Marine researchers in New Zealand have identified the direct impact of fishing as the largest known human factor in the decline of the endangered native sea lion population. The team's findings, published in Mammal Review, discount non-human factors, such as disease and identifies resource competition and by-catch incidents as the most likely causes. (2011-08-02)

Third to half of UK population lives with chronic pain
Between a third and half (43 percent) of the UK population -- roughly 28 million adults -- lives with chronic pain, finds an analysis of the available evidence, published in the online journal BMJ Open. (2016-06-20)

Human population growth already slowing
Human population growth has turned (2001-08-06)

New population of Iberian lynx raises hope, says World Wildlife Fund
Spanish authorities have announced they have discovered a previously unknown population of Iberian lynx, triggering hope for one of the world's most endangered cat species, said World Wildlife Fund today. (2007-10-23)

This week in Molecular Biology and Evolution
On the road to our modern human lineage, scientists speculate there were many twist and turns, evolutionary dead ends, and population bottlenecks along the way. But how large were population sizes of common ancestors of the great apes and humans, and does the genetic analysis support the prevailing views of a great bottleneck in primate evolution? (2013-10-15)

Will Mexico's aging population see cancer care as a priority?
Mexico is the second largest economy in Latin America -- and its population is aging rapidly. Researchers offer new predictions and suggestions for lessening the impact of Mexico's cancer burden. (2015-05-08)

New discovery: Molecular variation in one gene affects the growth of natural populations
Ecologists have shown that molecular variation in one gene may affect the growth of a population in its natural habitat. Research Professor Ilkka Hanski, University of Helsinki, and Dr Ilik Saccheri, University of Liverpool, discovered that the population growth of the Glanville fritillary butterfly is affected by the allelic composition of the phosphoglucose isomerase (Pgi) enzyme. The result challenges previous views according to which allelic variation in populations, and possible consequent differences in individual performance, would be of no significance for population growth. (2006-04-26)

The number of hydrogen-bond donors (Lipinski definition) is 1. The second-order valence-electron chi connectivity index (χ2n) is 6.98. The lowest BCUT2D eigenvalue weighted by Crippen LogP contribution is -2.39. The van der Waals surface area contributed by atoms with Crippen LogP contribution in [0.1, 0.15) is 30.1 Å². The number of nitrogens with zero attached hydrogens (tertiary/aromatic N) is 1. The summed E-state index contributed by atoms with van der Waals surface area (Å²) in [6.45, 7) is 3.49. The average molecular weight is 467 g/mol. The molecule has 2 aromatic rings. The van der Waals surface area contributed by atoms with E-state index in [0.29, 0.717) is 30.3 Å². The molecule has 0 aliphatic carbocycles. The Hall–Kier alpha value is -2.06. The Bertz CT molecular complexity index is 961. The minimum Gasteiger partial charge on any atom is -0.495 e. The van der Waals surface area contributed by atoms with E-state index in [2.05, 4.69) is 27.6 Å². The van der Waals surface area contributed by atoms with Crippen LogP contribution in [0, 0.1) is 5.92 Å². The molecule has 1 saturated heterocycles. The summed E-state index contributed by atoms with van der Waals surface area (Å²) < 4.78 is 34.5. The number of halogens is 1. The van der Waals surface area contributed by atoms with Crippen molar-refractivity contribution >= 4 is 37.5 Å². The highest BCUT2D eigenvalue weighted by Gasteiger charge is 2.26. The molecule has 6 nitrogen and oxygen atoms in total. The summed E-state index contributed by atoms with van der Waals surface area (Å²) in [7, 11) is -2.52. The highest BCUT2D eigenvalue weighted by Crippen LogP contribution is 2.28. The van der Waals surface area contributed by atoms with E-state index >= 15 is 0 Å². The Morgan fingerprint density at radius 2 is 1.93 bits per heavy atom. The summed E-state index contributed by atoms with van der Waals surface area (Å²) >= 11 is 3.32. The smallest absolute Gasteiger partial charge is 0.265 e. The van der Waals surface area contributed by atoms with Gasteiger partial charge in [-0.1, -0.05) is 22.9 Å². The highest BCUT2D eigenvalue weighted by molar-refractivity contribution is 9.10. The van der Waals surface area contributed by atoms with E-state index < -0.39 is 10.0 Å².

South Asian patients are missing out on cholesterol drugs
Patients in general practices with a greater South Asian population are less likely to be prescribed cholesterol lowering drugs, despite being at a higher risk of coronary heart disease than white patients, finds a study in this week's BMJ. (2002-07-04)

Project to estimate the size of the lesbian, gay and bisexual community in England
Public Health England (PHE) has commissioned a health service research team from Plymouth University Peninsula Schools of Medicine and Dentistry (PUPSMD) to model the size of the LGB population in England. (2016-02-15)

Sustainable Development Goals lead to lower population growth
Achieving the Sustainable Development Goals would significantly slow population growth, according to a new study. (2016-11-29)

Falling blood pressure not down to drugs, say experts
Blood pressure lowering drugs were not responsible for the population decline in blood pressure seen in many countries in the mid-1980s to the mid-1990s, concludes a study published online by the BMJ today. (2006-03-09)

Liver problems will likely increase in adults
A new study indicates that liver scarring (or fibrosis), which can ultimately lead to liver failure, is fairly common. It was especially prevalent in individuals with diabetes or steatosis, the latter of which occurs when fat cells infiltrate the liver. (2015-08-18)